- Advertises prefixes learned from non-clients to route reflector clients
To improve resiliency and prevent crippling outages resulting in a
route reflector going down, two route reflectors may be configured to
be in the same cluster. In this configuration, you manually set the
cluster-id attribute instead of letting the route reflector derive
its own from its Router ID.
There is conflicting information available on whether or not route reflector clusters should be used or not. Proponents aregue that clusters reduce resource utilization; opponents claim there are failure scenarios in clusters that could be ugly. As with all things, weight he trade-offs.
ios-xe#configure terminal Enter configuration commands, one per line. End with CNTL/Z. ios-xe(config)#router bgp 65000 ios-xe(config-router)#neighbor 126.96.36.199 remote-as 65000 ios-xe(config-router)#neighbor 188.8.131.52 cluster-id 5
RP/0/0/CPU0:ios-xr#configure Mon May 15 06:50:14.113 UTC RP/0/0/CPU0:ios-xr(config)#router bgp 65000 RP/0/0/CPU0:ios-xr(config-bgp)#neighbor 184.108.40.206 RP/0/0/CPU0:ios-xr(config-bgp-nbr)#cluster-id 5
You should only manually configure the
cluster-idif you plan on placing two route reflectors in the same cluster.
Normally, iBGP loop prevention is accomplished because there is a rule that does not allow iBGP peers to advertise routes learned via iBGP to other iBGP peers. Route reflection, however, breaks this rule, so it needs a new loop prevention mechanism.
When two router reflectors are in the same cluster, they are both
configured with the same
cluster-id attribute. If they receive a
prefix with this attribute set and it’s the same as the local
cluster-id, the prefix is rejected.
When a route reflector receives a prefix from a route reflector client,
it sets a special BGP attribute,
originator-id, to the Router ID of
the advertising client. If the
originator-id is set, it is not
updated by other route reflectors that might receive the prefix. If a
route reflector recieves a prefix that has the
originator-id set and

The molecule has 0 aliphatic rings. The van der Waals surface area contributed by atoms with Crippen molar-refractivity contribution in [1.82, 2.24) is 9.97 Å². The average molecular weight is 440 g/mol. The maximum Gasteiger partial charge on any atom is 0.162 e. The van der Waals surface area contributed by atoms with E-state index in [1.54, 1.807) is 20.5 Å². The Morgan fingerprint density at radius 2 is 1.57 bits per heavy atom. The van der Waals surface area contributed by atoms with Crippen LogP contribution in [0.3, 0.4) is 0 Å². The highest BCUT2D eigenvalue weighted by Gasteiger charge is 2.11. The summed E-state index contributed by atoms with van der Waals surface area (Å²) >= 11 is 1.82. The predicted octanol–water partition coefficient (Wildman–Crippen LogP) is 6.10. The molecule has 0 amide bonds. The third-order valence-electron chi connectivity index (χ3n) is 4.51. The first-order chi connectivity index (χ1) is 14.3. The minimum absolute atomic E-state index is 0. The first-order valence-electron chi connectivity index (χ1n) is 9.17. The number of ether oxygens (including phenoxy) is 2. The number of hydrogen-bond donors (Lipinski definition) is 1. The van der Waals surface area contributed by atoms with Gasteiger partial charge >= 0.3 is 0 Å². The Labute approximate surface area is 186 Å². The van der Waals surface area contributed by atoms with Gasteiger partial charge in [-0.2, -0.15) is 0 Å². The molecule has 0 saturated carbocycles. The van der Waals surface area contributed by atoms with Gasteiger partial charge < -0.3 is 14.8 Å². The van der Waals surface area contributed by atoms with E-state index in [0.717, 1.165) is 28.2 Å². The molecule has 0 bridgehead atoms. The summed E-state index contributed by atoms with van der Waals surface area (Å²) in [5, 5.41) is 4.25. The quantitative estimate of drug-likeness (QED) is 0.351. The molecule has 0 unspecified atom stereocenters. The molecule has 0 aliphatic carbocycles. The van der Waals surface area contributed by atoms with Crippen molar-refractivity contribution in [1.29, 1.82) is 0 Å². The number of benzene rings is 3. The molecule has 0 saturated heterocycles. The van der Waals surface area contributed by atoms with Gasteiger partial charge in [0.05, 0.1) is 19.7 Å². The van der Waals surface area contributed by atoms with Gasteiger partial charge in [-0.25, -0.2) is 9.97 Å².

it matches a prefix already in that reflector’s RIB, it rejects that
prefix. This assumes the reflectors are in the same cluster.
In a multi-tiered route reflector topology, where one route reflector
is a client of another route reflector, the route reflectors are not in
the same cluster. In this case, the
cluster-id cannot be used and the
originator-id may not be a reliable prevention mechanism. Instead, an
attribute known as the
cluster-list is used. When a route reflector
reflects an update, it prepends the
cluster-id to the
attribute. If it receives a prefix with its own
cluster-id in the
cluster-list attribute, it rejects the prefix.
If possible, out-of-band route reflection can greatly increase flexibility and scalability by placing the function of the route reflectors in a virtual machine or virtual appliance. Route reflectors that are not in the data path have their own design considerations and failure scenarios. They are not a silver bullet.
In-Band Route Reflectors
If you deploy route reflectors as part of your data path, they should generally be deployed as close to the physical topology as possible. In other words, route reflectors in the data path should not be several hops, areas, zones, or tiers away from their clients. This is to prevent suboptimal routing and certain failure scenarios.
In the next post, we’ll look at deploying BGP for multi-homed enterprises.